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Current BSA Policy Vs local option poll

Current BSA Policy Vs local option poll  

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Could you cite those for me' date=' Rick? In which academic journals did they appear?[/quote']


I don't remember. It was back in college, and that was years ago. :) I do remember being unimpressed with the quality of the two that I did read at that time.


The point I was (trying) to make was: just because you can find an academic study or studies that appear to support a point of view, doesn't mean that they are good studies, or that their conclusions are being correctly interpreted.


As for addressing your quote, it was probably miss-placed. I agree with you that teen and pre-teen boys shouldn't always be given a final say on safety issues. We I was trying to address, was the implied point that having gays in the BSA was a SAFETY issue. And to support that claim, some people cite a few bogus studies. Hence the jibe about academic studies.


As for the studies themselves, like I said, I don't even remember their titles. However, after a quick Google search, I was able to find references to several more recent ones that appear to address the issues of religious fundamentalism, abuse and violence in the "Journal for the Scientific Study of Religion". I haven't read any of them (and don't plan too - this is not an area of interest to me), so I can't comment on their relevance or quality.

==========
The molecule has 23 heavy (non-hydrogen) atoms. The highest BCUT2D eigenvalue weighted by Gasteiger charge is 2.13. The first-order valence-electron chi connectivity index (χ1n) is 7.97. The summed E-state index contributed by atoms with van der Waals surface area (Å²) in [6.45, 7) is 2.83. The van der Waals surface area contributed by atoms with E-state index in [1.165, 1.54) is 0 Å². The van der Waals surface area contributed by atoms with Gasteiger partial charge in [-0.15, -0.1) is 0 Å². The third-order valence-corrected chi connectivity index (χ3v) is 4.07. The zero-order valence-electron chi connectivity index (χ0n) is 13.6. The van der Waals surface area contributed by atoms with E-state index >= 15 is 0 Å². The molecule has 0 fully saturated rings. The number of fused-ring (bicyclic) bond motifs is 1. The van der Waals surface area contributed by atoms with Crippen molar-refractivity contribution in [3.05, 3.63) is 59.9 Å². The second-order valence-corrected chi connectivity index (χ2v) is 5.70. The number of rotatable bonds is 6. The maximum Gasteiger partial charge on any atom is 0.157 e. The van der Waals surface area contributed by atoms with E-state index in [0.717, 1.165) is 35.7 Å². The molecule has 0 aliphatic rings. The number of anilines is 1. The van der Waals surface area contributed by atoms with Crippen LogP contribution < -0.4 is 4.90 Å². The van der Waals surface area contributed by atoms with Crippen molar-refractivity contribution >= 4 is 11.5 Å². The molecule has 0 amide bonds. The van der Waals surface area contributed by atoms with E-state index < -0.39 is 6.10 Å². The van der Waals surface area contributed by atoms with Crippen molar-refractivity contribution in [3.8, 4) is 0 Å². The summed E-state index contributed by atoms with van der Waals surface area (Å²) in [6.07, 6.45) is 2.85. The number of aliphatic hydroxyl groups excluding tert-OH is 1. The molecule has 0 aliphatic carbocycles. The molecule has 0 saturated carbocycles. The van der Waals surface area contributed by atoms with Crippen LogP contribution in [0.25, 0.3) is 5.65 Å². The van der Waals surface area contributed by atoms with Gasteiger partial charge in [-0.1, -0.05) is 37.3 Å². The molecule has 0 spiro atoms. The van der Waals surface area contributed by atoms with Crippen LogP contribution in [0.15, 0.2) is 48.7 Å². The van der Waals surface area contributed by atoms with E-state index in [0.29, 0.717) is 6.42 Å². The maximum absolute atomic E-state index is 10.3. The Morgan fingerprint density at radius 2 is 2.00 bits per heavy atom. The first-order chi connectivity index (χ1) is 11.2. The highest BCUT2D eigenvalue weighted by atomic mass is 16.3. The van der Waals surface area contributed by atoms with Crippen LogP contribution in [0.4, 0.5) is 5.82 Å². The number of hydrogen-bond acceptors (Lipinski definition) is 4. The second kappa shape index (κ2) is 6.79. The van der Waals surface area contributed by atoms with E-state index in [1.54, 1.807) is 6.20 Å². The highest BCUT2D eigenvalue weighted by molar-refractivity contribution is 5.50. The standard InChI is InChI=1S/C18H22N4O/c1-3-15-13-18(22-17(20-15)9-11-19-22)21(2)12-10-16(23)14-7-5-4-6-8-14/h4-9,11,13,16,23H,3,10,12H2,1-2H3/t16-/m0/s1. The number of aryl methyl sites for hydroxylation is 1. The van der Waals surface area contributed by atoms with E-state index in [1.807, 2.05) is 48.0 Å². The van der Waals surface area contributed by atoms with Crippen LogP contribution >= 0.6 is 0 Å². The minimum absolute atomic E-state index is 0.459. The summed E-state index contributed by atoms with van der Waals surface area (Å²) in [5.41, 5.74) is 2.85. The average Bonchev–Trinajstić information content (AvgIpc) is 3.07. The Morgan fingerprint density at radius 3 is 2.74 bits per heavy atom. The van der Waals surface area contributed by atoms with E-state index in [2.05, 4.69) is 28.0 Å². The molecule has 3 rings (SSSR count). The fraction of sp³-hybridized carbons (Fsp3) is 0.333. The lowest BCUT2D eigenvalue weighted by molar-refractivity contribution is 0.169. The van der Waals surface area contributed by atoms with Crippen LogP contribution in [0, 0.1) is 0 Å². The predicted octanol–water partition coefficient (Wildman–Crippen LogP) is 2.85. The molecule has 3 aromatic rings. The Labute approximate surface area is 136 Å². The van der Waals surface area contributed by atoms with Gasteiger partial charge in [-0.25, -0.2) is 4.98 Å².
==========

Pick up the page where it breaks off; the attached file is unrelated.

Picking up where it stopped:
I would agree with you that those studies don't sound very impressive, Rick, and that just because an academic study or studies appear to support a particular POV, that we should place our faith in them because they are "science" or "S*C*I*E*N*C*E!" We can consider the data and studies and decide if they are useful, but scientists are as prone to political pressure, shoddy work skills, and bias as any other worker. The conclusions of the youth safety experts should be considered in this perspective. As the Regnerus study demonstrated, a sociologist making a research conclusion that criticizes homosexual behavior can't expect it to help his or her career, whether the study and research were valid or not.


You may have read the New York Times article recently about the sociologist who falsified at least two of his studies:

http://www.nytimes.com/2013/04/28/magazine/diederik-stapels-audacious-academic-fraud.html?pagewanted=1&_r=1&hp&. The website Retraction Watch tracks research studies where the studies were withdrawn from academic journals because of falsehood, errors, and shoddy workmanship. There's one or two every day, which make for interesting reading if you're involved in the sciences. http://retractionwatch.wordpress.com/


We should be guided by data, but make our decisions based on common sense and prudence.

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